Here’s to pulling for the Big East (seriously)
PISCATAWAY, N.J. - Here's hoping the Big East Conference dramatically and successfully reinvents itself, and the sooner the better.
I know. You couldn't care less, right? After watching the league melt down like the Red Sox in September - much of it largely due to its own head-in-the-sand procrastination - you're just happy to have finally located the emergency exit row and figured out how to open the window.
West Virginia's move to the Big 12 allows you to exhale after more than eight years of holding your breath, beginning with Miami and Virginia Tech jumping ship in the spring of 2003 and continuing through the gasps of reconstruction and then more defections.
So why should you care what happens now to those left on the inside looking out?
Well, a couple of reasons. For starters, the Big East has been good for West Virginia. No, not recently. Not since the football side became a punch line. But say what you will about WVU having to hold up the football side after the initial defections of Miami and Virginia Tech, the fact is those very defections created the opportunity for the Mountaineers' football program to soar.
The Big East could have crumbled after those defections, but somehow Mike Tranghese rebuilt it enough to keep its BCS status, and at the same time turned it into a basketball behemoth. West Virginia was able to take advantage of that reconstruction and become more relevant than at almost any time in its history.
Let's face it, something happened to throw West Virginia into prominence in the last decade - five straight appearances in the final AP Top 25, three in the Top 10 - and if you are loath now to credit Rich Rodriguez for that, then it probably has something to do with being given the opportunity to play in the conference that Tranghese managed to save. (And let's not forget basketball, where the Big East was the best thing that happened to the program since Jerry West).
In other words, while WVU certainly took advantage, the Big East provided the platform.
That's not, however, the best reason to root for the Big East right now. The best reason is because the sooner the Big East moves on, the sooner West Virginia might do the same.
It has to do with the 27-month period in which the Big East swears it will hold West Virginia before allowing it to compete in the Big 12. That would mean staying in the Big East in the 2012-13 and 2013-14 school years before finally being freed for 2014-15.
It's hard to fault the Big East for drawing a line in the sand. West Virginia and every other school in the league agreed to it. They can't just capitulate. What kind of message does that send?
The reason for the rule, though, is pretty simple. The Big East wanted to be in a position to rebuild after losing schools. A league can't be given notice of a departure in late October of one year and expect to deal with recruiting new members (usually from leagues with their own waiting period), adjusting television contracts, making schedules and everything else by the start of the next school year.
In this case, however, those wheels are already in motion. The Big East has schools lined up. It could all happen in a matter of days. Even with the departures of West Virginia, Syracuse, Pitt and TCU, the Big East could grow from an eight-team football conference to a 12-team league as soon as this week.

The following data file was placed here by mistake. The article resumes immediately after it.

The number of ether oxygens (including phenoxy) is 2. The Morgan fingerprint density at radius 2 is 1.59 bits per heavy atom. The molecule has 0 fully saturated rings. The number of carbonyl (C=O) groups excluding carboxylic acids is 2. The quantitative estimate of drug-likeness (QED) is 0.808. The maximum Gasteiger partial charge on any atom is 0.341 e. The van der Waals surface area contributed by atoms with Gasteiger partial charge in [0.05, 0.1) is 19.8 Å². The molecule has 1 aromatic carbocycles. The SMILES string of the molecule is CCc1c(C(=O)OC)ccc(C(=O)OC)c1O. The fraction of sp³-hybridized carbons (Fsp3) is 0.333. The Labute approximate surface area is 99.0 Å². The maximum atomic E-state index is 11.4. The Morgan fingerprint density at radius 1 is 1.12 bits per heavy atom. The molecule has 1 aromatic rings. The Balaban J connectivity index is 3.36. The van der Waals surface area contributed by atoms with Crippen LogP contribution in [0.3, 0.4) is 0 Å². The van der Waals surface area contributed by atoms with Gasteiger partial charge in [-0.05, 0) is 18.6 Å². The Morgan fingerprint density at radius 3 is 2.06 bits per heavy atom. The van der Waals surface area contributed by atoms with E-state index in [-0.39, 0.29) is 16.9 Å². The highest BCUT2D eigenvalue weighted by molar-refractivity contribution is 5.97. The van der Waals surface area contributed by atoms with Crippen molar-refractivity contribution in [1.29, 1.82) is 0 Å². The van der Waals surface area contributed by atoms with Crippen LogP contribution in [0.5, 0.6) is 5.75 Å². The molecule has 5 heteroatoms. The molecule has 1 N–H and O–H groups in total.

If it does, and if those schools are ready to begin play next year, the Big East not only won't need WVU and the others, they shouldn't want them. If the Big East wants and needs to move forward, how can it possibly do so by forcing Rutgers to play West Virginia instead of opening that spot for Central Florida?
The trouble is, though, this is actually a double-edged sword. West Virginia needs to move on as quickly as possible. Apparently in doing so the school will argue in whatever legal proceedings come out of it - and you know there will be legal proceedings if both sides maintain a hard line - that it shouldn't be held to the 27-month rule because the Big East as presently constituted is not the league with which they signed that deal.
In that context, perhaps you root against the Big East. "Look,'' you tell the judge, "we signed up with Pitt and Syracuse and we thought TCU was coming. They're gone. And now you're going to make us stay in this Pop Warner league? This isn't what we signed up for.''
It appears more likely, though, that the Big East will find a way to reconstruct, despite its own best efforts to dawdle. If that's the case, West Virginia's argument that the league is now a pit of despair might not hold as much water.
It still could work, of course, but it's all just so, well, messy, isn't it? Conference realignment is just that way. It all has an odor of desperation and back-handedness.
West Virginia's move to the Big 12 is no different. You have to look out for No. 1, no matter where the resultant dominoes fall.
Ultimately, money will likely talk. If WVU wants out bad enough and can't do it to the liking of the Big East, the school will simply breach the contract and leave. Maybe it will be via negotiation and WVU agrees to pay a lump sum, or perhaps the school just walks away and lets the courts handle it. It doesn't really matter. If WVU wants to leave, it can leave. It does and it will.
There will likely be money there to pay for it. Eventually. It's not quite clear what WVU's split of Big 12 revenues will be at the outset, but it's expected to be a partial share in perhaps the first years - increasing each year - before the school begins sharing in Big 12 revenue as an equal partner. Still, the money will be better than it is now even in partial shares, so it is to be had for buyouts or whatever.
But wouldn't it be nice if this time everyone came out feeling OK about it? If that takes West Virginia actually rooting for the Big East, then so be it.
Reach Dave Hickman at 304-348-1734 or email@example.com.